Bonser struggles early in loss

Bonser struggles early in loss

MINNEAPOLIS -- With so many new additions and players still unfamiliar with each other, the Twins were bound to run into some trouble in the early part of the season.

That was the case on Tuesday, when the team saw things slowly start to fall apart in a 9-1 loss to the Angels at the Metrodome.

"The kind of team they are, they keep coming at you," Twins manager Ron Gardenhire said of the Angels. "And every inning for the last four or five, it seemed like they had men all over the place. That's a great baseball team and it's why they are picked to do a lot of good things, they can keep coming at you."

The Twins fell behind early in the contest as right-hander Boof Bonser got off to a bit of a shaky start, showing some first outing jitters.

After recording a quick lineout to the first batter he faced, Bonser gave up three consecutive hits, which included back-to-back RBI doubles from Vladimir Guerrero and Garret Anderson.

"I was just out there, trying to get that first inning under the belt," Bonser said. "I wasn't really hitting my spots in the first."

Bonser (0-1) seemed to settle in after that streak of hits, as he retired 10 of the next 11 batters that he faced. It wasn't until the fifth inning when the Angels finally got to the starter again.

Catcher Mike Napoli hit a solo home run over the center-field fence to lead off the fifth. A throwing error by shortstop Adam Everett with one out in the inning allowed Chone Figgins to reach base and he scored on a single by Guerrero to left field.

One good sign for the Twins was that Bonser persevered to last six innings, giving up four runs (three earned) on eight hits, while throwing 89 pitches in that span. Last season, Bonser struggled to make it through five innings in the middle of the season. So, to start off the year with that kind of showing was something he looked at as a positive.

"I wish I could have kept going, but for my first outing, I guess that's an improvement," Bonser said. "Last year, I was going five a lot and to go six, that's a big thing for me."

The Twins offense wasn't much help for Bonser as they were shut down by a familiar pitcher and former division foe, Jon Garland. In his Angels debut, Garland (1-0) put on quite a show, allowing just one run on six hits over eight innings.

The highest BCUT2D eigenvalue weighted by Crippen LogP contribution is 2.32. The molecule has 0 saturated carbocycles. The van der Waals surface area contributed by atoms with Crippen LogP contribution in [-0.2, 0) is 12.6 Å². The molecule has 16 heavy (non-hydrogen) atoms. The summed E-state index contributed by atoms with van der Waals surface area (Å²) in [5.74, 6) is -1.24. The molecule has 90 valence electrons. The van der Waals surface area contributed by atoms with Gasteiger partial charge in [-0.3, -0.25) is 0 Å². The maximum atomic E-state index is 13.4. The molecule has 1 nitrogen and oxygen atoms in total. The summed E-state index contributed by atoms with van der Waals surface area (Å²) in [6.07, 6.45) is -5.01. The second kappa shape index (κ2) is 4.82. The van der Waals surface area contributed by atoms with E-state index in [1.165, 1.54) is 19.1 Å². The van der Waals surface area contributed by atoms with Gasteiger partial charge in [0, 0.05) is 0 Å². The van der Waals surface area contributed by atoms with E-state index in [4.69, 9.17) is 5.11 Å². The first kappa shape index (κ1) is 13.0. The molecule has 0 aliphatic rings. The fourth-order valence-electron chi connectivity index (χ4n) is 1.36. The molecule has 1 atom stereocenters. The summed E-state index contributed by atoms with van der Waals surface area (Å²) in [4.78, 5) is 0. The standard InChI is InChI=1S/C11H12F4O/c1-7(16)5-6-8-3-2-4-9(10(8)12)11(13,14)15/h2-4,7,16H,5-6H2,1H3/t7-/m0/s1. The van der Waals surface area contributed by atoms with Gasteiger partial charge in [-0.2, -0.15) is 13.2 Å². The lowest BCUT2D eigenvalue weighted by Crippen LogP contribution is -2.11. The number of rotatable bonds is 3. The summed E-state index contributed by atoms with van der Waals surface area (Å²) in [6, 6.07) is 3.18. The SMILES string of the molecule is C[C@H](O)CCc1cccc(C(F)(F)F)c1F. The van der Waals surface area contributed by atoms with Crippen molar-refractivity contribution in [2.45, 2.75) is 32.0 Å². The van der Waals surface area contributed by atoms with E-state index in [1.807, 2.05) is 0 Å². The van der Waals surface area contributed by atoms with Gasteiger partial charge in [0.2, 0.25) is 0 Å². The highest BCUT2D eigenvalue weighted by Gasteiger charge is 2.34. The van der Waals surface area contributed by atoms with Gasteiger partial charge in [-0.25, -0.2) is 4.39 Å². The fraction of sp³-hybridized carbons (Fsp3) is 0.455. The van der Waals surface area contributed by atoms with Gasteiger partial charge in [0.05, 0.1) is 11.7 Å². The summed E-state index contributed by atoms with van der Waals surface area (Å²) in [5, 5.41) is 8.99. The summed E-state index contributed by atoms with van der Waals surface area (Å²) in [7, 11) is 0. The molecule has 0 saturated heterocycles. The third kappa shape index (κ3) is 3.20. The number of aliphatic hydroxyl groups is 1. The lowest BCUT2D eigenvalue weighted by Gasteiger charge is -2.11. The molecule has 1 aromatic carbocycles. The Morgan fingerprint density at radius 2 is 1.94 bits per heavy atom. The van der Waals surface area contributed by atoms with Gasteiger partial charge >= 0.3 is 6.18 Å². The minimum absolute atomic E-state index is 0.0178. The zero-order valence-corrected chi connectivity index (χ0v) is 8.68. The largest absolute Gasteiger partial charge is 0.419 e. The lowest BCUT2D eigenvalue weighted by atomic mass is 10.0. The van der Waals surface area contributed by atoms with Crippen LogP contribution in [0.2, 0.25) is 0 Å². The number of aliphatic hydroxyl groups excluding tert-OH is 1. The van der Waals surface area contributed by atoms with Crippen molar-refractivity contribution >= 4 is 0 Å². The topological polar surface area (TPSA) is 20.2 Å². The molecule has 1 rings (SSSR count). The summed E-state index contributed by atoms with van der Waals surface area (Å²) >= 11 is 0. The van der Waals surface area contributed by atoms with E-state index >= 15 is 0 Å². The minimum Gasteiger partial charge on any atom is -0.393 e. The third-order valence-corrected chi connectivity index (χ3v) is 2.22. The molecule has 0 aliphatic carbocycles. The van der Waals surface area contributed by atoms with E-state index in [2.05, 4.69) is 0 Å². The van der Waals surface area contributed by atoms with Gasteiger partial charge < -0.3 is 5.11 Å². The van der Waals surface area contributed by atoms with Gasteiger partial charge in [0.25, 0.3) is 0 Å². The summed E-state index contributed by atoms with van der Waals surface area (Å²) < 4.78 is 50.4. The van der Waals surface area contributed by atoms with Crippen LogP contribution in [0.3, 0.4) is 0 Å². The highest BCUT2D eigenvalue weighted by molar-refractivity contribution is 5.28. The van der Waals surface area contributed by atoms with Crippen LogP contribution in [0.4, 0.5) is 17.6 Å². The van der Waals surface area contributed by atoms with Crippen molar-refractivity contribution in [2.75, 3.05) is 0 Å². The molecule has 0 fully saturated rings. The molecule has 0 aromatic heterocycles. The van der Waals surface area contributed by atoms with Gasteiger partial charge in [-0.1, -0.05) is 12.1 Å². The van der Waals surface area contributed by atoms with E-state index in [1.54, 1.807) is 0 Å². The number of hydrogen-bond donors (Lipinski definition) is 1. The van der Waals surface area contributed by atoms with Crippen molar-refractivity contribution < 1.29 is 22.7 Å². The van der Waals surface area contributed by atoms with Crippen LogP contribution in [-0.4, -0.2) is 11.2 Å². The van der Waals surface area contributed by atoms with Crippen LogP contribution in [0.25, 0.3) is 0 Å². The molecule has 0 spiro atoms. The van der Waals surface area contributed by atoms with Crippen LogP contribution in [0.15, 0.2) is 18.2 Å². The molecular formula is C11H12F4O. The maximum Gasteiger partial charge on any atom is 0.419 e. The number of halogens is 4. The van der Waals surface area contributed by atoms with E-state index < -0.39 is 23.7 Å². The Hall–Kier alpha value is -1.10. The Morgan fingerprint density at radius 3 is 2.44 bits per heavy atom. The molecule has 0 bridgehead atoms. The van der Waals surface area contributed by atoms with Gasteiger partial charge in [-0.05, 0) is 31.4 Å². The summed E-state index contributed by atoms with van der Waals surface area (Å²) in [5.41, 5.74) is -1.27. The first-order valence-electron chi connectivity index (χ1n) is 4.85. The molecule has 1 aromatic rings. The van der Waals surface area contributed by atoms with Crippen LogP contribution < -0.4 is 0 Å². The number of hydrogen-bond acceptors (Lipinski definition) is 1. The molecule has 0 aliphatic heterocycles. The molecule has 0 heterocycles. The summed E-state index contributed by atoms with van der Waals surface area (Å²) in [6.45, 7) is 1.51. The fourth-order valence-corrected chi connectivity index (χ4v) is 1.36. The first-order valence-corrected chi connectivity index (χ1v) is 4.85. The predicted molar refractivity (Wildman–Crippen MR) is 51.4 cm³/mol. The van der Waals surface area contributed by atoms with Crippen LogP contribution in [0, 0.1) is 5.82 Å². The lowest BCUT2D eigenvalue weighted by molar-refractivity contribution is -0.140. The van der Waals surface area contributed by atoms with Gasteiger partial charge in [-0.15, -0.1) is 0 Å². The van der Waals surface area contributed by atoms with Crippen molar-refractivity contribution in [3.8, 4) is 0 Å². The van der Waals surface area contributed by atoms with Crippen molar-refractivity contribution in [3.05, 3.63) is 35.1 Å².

The right-hander gave up just one hit in his first four innings of work and the Twins struggled to find ways to get men on base. The Twins lone run came in the bottom of the fifth. Delmon Young led off the inning with a single to left field. He was driven home by a two-out single to center by Everett.

"Their guy was really good," Gardenhire said. "We faced him plenty of times, being in this division. Tonight, he used his fastball really well, moving it in and out, and he kept us off balance."

Despite Garland's dominance, the Twins remained in the game until their bullpen took over in the seventh.

That's when things really started to get ugly.

Right-hander Jesse Crain made his first appearance since May 15 of last season, after he missed the rest of the season due to shoulder surgery to repair a torn labrum and a torn rotator cuff. He gave up a double to Figgins and walked Guerrero with two outs in the seventh before Dennys Reyes came in to face Anderson.

Anderson delivered an RBI single up the middle and that was just the start of five runs that the Twins 'pen would give up over the next three innings.

Right-hander Brian Bass then found trouble in his Major League debut, giving up two runs (one earned) on three hits in 1 1/3 innings. Juan Rincon came in to pitch the ninth and he got off to a real rocky start, hitting former Twins center fielder Torii Hunter in the left elbow with the first pitch that he threw.

Rincon claimed afterward that the pitch was not intentional, although Hunter wasn't so sure.

"Maybe, maybe not," Hunter said when asked if he thought Rincon was throwing at him. "I kind of have mixed feelings. When he came [to the Twins], we clicked pretty good. Maybe they had a bet on who would hit Torii first."

The poor pitching was in part to blame for the game falling apart late for the Twins. But a lack of defense was also a large factor in the Angels getting a total of 14 men on base over the last three innings.

A few missed plays in the field were costly for the Twins, including a botched double-play by second baseman Brendan Harris in the eighth inning. Harris tried to flip the ball after fielding a hard liner on the ground, but the Twins ended up getting no outs on the play.

Overall, Gardenhire said it was a disappointing night following a strong Opening Day victory over the Angels.

"We couldn't get outs and then the game gets out of whack," Gardenhire said. "When the innings start getting long out there and you're getting a lot of men on base, funny things happen. One of those games where I hope there are not a lot of those this year. That would be ugly."

Kelly Thesier is a reporter for This story was not subject to the approval of Major League Baseball or its clubs.